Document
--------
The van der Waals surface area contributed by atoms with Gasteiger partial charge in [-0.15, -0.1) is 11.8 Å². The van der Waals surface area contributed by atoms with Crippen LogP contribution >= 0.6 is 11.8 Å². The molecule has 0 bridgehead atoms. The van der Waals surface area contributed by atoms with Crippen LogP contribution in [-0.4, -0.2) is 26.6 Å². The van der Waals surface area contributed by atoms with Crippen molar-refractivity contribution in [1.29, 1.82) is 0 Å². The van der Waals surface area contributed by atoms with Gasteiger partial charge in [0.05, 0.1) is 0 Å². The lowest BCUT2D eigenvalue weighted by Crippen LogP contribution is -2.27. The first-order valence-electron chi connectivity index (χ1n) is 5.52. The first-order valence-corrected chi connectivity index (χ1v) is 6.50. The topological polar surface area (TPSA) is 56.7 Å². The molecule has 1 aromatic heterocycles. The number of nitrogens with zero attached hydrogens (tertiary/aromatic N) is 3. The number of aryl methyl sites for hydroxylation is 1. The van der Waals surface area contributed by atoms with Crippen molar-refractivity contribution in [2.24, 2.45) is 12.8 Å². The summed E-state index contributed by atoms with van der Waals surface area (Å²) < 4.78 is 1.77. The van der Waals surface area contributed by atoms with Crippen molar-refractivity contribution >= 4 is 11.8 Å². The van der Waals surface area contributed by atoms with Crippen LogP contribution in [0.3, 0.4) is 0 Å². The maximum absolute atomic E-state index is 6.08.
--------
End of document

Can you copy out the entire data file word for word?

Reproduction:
The van der Waals surface area contributed by atoms with Gasteiger partial charge in [-0.15, -0.1) is 11.8 Å². The van der Waals surface area contributed by atoms with Crippen LogP contribution >= 0.6 is 11.8 Å². The molecule has 0 bridgehead atoms. The van der Waals surface area contributed by atoms with Crippen LogP contribution in [-0.4, -0.2) is 26.6 Å². The van der Waals surface area contributed by atoms with Crippen molar-refractivity contribution in [1.29, 1.82) is 0 Å². The van der Waals surface area contributed by atoms with Gasteiger partial charge in [0.05, 0.1) is 0 Å². The lowest BCUT2D eigenvalue weighted by Crippen LogP contribution is -2.27. The first-order valence-electron chi connectivity index (χ1n) is 5.52. The first-order valence-corrected chi connectivity index (χ1v) is 6.50. The topological polar surface area (TPSA) is 56.7 Å². The molecule has 1 aromatic heterocycles. The number of nitrogens with zero attached hydrogens (tertiary/aromatic N) is 3. The number of aryl methyl sites for hydroxylation is 1. The van der Waals surface area contributed by atoms with Crippen molar-refractivity contribution in [2.24, 2.45) is 12.8 Å². The summed E-state index contributed by atoms with van der Waals surface area (Å²) < 4.78 is 1.77. The van der Waals surface area contributed by atoms with Crippen molar-refractivity contribution >= 4 is 11.8 Å². The van der Waals surface area contributed by atoms with Crippen LogP contribution in [0.3, 0.4) is 0 Å². The maximum absolute atomic E-state index is 6.08.